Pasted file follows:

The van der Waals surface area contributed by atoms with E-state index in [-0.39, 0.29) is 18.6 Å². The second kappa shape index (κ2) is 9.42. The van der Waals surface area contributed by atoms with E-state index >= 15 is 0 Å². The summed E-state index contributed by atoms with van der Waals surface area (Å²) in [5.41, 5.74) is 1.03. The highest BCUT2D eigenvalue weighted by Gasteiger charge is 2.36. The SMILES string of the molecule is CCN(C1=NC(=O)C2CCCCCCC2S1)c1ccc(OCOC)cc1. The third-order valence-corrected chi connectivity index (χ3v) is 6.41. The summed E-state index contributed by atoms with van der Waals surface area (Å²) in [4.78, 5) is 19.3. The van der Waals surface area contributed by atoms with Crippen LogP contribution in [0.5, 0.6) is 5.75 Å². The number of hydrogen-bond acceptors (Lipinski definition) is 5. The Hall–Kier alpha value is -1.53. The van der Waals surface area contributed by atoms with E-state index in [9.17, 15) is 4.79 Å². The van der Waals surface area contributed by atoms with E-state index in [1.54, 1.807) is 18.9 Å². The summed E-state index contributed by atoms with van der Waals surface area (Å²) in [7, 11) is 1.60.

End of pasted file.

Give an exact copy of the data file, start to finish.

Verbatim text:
The van der Waals surface area contributed by atoms with E-state index in [-0.39, 0.29) is 18.6 Å². The second kappa shape index (κ2) is 9.42. The van der Waals surface area contributed by atoms with E-state index >= 15 is 0 Å². The summed E-state index contributed by atoms with van der Waals surface area (Å²) in [5.41, 5.74) is 1.03. The highest BCUT2D eigenvalue weighted by Gasteiger charge is 2.36. The SMILES string of the molecule is CCN(C1=NC(=O)C2CCCCCCC2S1)c1ccc(OCOC)cc1. The third-order valence-corrected chi connectivity index (χ3v) is 6.41. The summed E-state index contributed by atoms with van der Waals surface area (Å²) in [4.78, 5) is 19.3. The van der Waals surface area contributed by atoms with Crippen LogP contribution in [0.5, 0.6) is 5.75 Å². The number of hydrogen-bond acceptors (Lipinski definition) is 5. The Hall–Kier alpha value is -1.53. The van der Waals surface area contributed by atoms with E-state index in [9.17, 15) is 4.79 Å². The van der Waals surface area contributed by atoms with E-state index in [1.54, 1.807) is 18.9 Å². The summed E-state index contributed by atoms with van der Waals surface area (Å²) in [7, 11) is 1.60.